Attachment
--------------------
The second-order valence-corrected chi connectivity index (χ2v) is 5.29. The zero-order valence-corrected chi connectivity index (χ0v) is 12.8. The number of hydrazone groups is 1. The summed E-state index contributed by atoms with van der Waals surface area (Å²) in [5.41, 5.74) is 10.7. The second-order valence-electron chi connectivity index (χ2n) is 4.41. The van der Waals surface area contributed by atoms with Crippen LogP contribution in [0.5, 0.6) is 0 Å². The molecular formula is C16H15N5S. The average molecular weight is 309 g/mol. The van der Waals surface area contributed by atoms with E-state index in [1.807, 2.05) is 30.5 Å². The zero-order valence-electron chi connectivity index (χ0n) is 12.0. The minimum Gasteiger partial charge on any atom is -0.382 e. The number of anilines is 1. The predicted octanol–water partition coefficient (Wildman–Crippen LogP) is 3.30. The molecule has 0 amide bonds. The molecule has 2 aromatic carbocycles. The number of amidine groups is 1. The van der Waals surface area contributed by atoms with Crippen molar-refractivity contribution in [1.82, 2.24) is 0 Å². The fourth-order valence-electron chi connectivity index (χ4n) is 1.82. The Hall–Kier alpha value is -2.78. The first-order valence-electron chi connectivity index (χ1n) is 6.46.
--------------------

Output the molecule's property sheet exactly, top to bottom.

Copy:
The second-order valence-corrected chi connectivity index (χ2v) is 5.29. The zero-order valence-corrected chi connectivity index (χ0v) is 12.8. The number of hydrazone groups is 1. The summed E-state index contributed by atoms with van der Waals surface area (Å²) in [5.41, 5.74) is 10.7. The second-order valence-electron chi connectivity index (χ2n) is 4.41. The van der Waals surface area contributed by atoms with Crippen LogP contribution in [0.5, 0.6) is 0 Å². The molecular formula is C16H15N5S. The average molecular weight is 309 g/mol. The van der Waals surface area contributed by atoms with E-state index in [1.807, 2.05) is 30.5 Å². The zero-order valence-electron chi connectivity index (χ0n) is 12.0. The minimum Gasteiger partial charge on any atom is -0.382 e. The number of anilines is 1. The predicted octanol–water partition coefficient (Wildman–Crippen LogP) is 3.30. The molecule has 0 amide bonds. The molecule has 2 aromatic carbocycles. The number of amidine groups is 1. The van der Waals surface area contributed by atoms with Crippen molar-refractivity contribution in [1.82, 2.24) is 0 Å². The fourth-order valence-electron chi connectivity index (χ4n) is 1.82. The Hall–Kier alpha value is -2.78. The first-order valence-electron chi connectivity index (χ1n) is 6.46.